CHICAGO — You don’t have to dig very deep into Chicago Cubs postseason history to find anecdotal evidence that head-to-head results in the regular season are not particularly predictive when October rolls around. You’d do just as well to predict when the ivy on the walls at Wrigley Field will turn yellow, or who will come out with this year’s best pumpkin ale.
Last season, the Cubs mashed the New York Mets during the regular season, taking all seven contests between the teams. When the Cubs and Mets ran into each other in the National League Championship Series, no small amount of digital ink was spilled on this fact, and not a little actually liquid ink. But of course it didn’t matter. In a series pitting two teams that had evolved a great deal over the 2015 season, the Mets swept the Cubs and extended the most famous curse in sports for one more season.
Chicago and New York didn’t meet after July 2 last season, so maybe the calendar for the Cubs-Giants series gives it a little more resonance. But probably not. No budding Nostradamus has yet cooked up the right recipe for turning regular-season results into a reliable postseason forecast.
But as with any matchup between good teams, there are a few things on display for close Cubs observers already prepping for the playoffs, should the Cubs and Giants square off. Here are a couple minor questions Chicago might like to see answered. Sure, it’s digging deep to find reasons for concern about a team 39 games over .500, but you can never be too perfect.
Can Anthony Rizzo get it going against the Giants?
Over the last three seasons, has just a .652 OPS against San Francisco (entering Thursday’s game). He’s at just .614 for his career, and 1-for-17 this season. He’s hit .188 in his career against Madison Bumgarner, who starts for the Giants on Saturday, and .091 in his career against Johnny Cueto, who takes the hill on Sunday.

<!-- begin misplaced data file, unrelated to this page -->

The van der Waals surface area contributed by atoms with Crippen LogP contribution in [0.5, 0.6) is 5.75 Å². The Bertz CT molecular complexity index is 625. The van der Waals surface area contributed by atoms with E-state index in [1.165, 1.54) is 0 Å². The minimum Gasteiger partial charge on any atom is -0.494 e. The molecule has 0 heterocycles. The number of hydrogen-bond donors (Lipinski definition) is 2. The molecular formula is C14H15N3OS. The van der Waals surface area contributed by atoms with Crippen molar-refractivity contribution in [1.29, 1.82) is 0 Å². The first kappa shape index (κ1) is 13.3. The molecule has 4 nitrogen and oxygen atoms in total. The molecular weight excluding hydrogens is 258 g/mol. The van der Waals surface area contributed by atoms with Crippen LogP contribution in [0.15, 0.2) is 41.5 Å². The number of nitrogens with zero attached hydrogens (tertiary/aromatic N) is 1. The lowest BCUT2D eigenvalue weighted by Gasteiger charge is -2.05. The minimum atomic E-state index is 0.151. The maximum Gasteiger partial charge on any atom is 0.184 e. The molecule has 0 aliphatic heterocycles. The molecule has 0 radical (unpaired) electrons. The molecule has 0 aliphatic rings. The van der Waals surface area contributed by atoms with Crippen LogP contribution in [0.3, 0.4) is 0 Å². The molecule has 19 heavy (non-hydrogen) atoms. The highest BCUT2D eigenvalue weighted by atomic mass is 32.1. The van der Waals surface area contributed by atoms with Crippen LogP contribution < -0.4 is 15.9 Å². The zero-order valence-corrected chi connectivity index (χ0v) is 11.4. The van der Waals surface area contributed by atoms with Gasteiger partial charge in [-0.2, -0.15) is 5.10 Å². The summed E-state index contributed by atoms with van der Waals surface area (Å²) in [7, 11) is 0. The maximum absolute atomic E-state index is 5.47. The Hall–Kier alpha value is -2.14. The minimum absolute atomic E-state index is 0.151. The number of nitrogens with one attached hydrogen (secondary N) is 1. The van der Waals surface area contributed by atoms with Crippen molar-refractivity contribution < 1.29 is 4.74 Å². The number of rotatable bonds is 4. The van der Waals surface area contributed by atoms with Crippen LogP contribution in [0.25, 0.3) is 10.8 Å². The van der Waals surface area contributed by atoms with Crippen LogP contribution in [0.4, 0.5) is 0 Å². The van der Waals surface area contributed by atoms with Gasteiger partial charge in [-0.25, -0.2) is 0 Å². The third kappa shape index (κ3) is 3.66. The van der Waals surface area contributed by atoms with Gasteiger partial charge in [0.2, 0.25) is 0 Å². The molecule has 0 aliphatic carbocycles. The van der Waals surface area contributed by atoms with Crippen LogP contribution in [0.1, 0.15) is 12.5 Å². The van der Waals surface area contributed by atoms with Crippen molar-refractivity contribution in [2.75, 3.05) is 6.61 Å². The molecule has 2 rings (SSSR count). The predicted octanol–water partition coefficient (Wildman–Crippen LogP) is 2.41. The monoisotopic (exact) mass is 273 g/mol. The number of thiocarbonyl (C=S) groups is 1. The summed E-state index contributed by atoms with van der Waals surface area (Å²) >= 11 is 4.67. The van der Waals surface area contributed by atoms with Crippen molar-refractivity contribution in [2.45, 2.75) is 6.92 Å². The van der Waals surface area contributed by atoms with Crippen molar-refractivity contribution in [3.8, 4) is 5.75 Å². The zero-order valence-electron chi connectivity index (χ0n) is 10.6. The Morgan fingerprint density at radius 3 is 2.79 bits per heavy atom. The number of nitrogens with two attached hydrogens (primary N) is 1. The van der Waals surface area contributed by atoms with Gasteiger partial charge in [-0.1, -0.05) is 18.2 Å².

Who will be the Cubs’ Bumgarner killer?
Bumgarner has had success in his career against Chicago (7-2, 2.19 ERA, 11 starts), but of course much of that was compiled against lesser Cubs teams. However, the current roster is a collective .212 against him with a .564 OPS in 167 plate appearances. We mentioned Rizzo, but righty Cubs sluggers Kris Bryant, Addison Russell and Javier Baez are a combined 0-for-15 against the big lefty. Ben Zobrist, on the other hand, is 6-for-9 lifetime against him. It’s a start.
Who will be the Cubs’ lefty bat in the late innings?
With Jeremy Affeldt gone and Javier Lopez and Josh Osich having a down season, the Giants have struggled to find quality lefties in their bullpen this season, with an OPS-against (.748) that ranks 21st in that area. Will Smith was acquired from Milwaukee to shore up that area but he’s struggled as well. (Though he struck out Rizzo in a big spot on Thursday.)
With Bruce Bochy perhaps having to lean on righty firemen more than he’d like, the Cubs’ season-long shortage of lefty bats could leave them at a competitive disadvantage. However, with Tommy La Stella and Chris Coghlan both returned to the active roster this week, this series could be good time to show that’s not a concern. Of course, it may not matter, as Bochy may keep rolling out whatever lefties he has on hand.